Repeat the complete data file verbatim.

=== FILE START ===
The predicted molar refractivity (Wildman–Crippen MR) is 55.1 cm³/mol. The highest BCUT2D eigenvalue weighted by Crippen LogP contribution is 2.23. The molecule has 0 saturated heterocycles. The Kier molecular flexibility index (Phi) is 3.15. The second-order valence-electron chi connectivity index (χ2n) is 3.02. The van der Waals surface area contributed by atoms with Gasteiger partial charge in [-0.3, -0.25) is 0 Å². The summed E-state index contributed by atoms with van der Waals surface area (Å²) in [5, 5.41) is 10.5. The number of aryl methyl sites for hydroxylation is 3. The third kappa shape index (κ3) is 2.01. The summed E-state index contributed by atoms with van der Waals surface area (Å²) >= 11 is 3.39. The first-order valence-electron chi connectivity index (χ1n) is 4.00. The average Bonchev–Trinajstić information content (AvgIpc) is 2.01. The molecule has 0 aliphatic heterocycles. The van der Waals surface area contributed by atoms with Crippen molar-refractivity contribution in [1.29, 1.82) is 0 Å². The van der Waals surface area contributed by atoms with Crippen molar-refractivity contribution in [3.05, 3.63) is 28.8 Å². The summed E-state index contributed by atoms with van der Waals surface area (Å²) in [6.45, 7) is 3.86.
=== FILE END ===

The predicted molar refractivity (Wildman–Crippen MR) is 55.1 cm³/mol. The highest BCUT2D eigenvalue weighted by Crippen LogP contribution is 2.23. The molecule has 0 saturated heterocycles. The Kier molecular flexibility index (Phi) is 3.15. The second-order valence-electron chi connectivity index (χ2n) is 3.02. The van der Waals surface area contributed by atoms with Gasteiger partial charge in [-0.3, -0.25) is 0 Å². The summed E-state index contributed by atoms with van der Waals surface area (Å²) in [5, 5.41) is 10.5. The number of aryl methyl sites for hydroxylation is 3. The third kappa shape index (κ3) is 2.01. The summed E-state index contributed by atoms with van der Waals surface area (Å²) >= 11 is 3.39. The first-order valence-electron chi connectivity index (χ1n) is 4.00. The average Bonchev–Trinajstić information content (AvgIpc) is 2.01. The molecule has 0 aliphatic heterocycles. The van der Waals surface area contributed by atoms with Crippen molar-refractivity contribution in [1.29, 1.82) is 0 Å². The van der Waals surface area contributed by atoms with Crippen molar-refractivity contribution in [3.05, 3.63) is 28.8 Å². The summed E-state index contributed by atoms with van der Waals surface area (Å²) in [6.45, 7) is 3.86.